Responses to the COVID-19 pandemic affected distillate consumption in the United States in 2020 less than gasoline and jet fuel because it is driven more by economic activity and freight movement and less by reduced travel. In weekly data, distillate consumption recently returned to 2019 levels, and we estimate that distillate consumption in June 2021 surpassed distillate consumption in June 2019 by 70,000 b/d. For 1H21, distillate consumption averaged an estimated 4.0 million b/d, which is below the 1H19 average of 4.2 million b/d. However, we forecast distillate consumption to average 4.2 million b/d in 4Q21, surpassing the 4Q19 average by 0.1 million b/d. We forecast distillate consumption to average almost 4.3 million b/d in 2022, the highest level on record in our data, which dates back to 1945.

In 1H21, jet fuel consumption averaged 1.2 million b/d, up from 1.1 million b/d in 2020 but below 2019 consumption of 1.7 million b/d. We expect jet fuel consumption will average 1.4 million b/d in 2021, down from 1.7 million b/d in 2019. In 2022, forecast jet fuel consumption almost returns to 2019 levels, averaging 1.7 million b/d.

U.S. consumption of HGLs in our forecast increases by 0.1 million b/d to an average 3.3 million b/d in 2021 and then increase by 0.3 million b/d to 3.6 million b/d in 2022. The growth in HGL consumption in 2021 and 2022 reflects more demand for ethane as a petrochemical feedstock in the United States. We forecast ethane consumption will increase by 30,000 b/d in 2021 and by a further 300,000 b/d in 2022 with new demand coming from additional ethylene cracking capacity.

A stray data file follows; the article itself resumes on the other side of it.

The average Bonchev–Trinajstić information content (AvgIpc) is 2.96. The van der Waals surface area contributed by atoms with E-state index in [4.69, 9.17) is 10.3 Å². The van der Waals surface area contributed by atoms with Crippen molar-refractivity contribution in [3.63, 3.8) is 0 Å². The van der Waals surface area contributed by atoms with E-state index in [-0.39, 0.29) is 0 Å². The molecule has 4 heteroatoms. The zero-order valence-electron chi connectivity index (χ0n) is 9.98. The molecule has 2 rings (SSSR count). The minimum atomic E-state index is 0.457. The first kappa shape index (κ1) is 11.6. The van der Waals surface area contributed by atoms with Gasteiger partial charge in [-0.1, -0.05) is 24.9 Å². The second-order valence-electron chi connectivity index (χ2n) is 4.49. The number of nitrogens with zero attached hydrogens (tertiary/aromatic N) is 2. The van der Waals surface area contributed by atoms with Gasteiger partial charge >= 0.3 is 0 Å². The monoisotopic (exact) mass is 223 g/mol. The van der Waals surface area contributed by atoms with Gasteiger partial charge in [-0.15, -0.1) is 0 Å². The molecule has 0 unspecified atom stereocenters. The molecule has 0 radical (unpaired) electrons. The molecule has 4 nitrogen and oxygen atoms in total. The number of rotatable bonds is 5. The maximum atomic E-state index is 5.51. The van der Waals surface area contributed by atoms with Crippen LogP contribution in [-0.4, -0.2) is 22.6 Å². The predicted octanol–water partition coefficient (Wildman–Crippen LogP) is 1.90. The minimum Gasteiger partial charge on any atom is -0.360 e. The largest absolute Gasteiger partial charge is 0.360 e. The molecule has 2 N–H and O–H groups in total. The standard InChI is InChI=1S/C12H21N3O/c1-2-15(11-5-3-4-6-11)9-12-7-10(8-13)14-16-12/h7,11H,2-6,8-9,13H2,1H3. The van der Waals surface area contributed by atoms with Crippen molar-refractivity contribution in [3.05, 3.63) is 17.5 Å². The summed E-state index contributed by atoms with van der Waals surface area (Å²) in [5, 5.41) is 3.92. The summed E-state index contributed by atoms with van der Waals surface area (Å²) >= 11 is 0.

Crude Oil Supply. We forecast that annual U.S. crude oil production will average 11.1 million b/d in 2021, which is a 0.2 million b/d decrease from 2020 levels. However, annual average numbers somewhat obscure production trends. Production in 1Q21 was down by more than 2.0 million b/d from 1Q20, the quarter before 2Q20 when production fell sharply in response to falling oil prices. However, from 2Q21 through 4Q21, we forecast U.S. crude oil production will be up 0.4 million b/d on average year over year. We forecast U.S. crude oil production will rise to an average of 11.9 million b/d in 2022.

U.S. crude oil production

Most crude oil production in the Lower 48 (L48) states, excluding the Federal Offshore Gulf of Mexico (GOM), is tight oil production, and we expect trends in L48 production to drive overall U.S. crude oil production levels. Our forecast crude oil production growth is based on WTI prices that indicate a favorable environment for drilling activity. In June, WTI prices averaged more than $70/b for the first time since October 2018, and we expect that through the end of 2022, WTI prices will remain above $60/b—a price that has signaled robust activity among U.S. operators in the past. Because changes in rig counts typically lag changes in the WTI price by three to six months and production changes typically occur about two months after rig deployment, current crude oil price levels will not likely affect production until late 2021. We forecast U.S. crude oil production to average about 11.2 million b/d in both 2Q21 and 3Q21 before beginning to rise more steadily. Forecast U.S. crude oil production reaches 11.3 million b/d in 4Q21 and increases to 12.2 million b/d by 4Q22.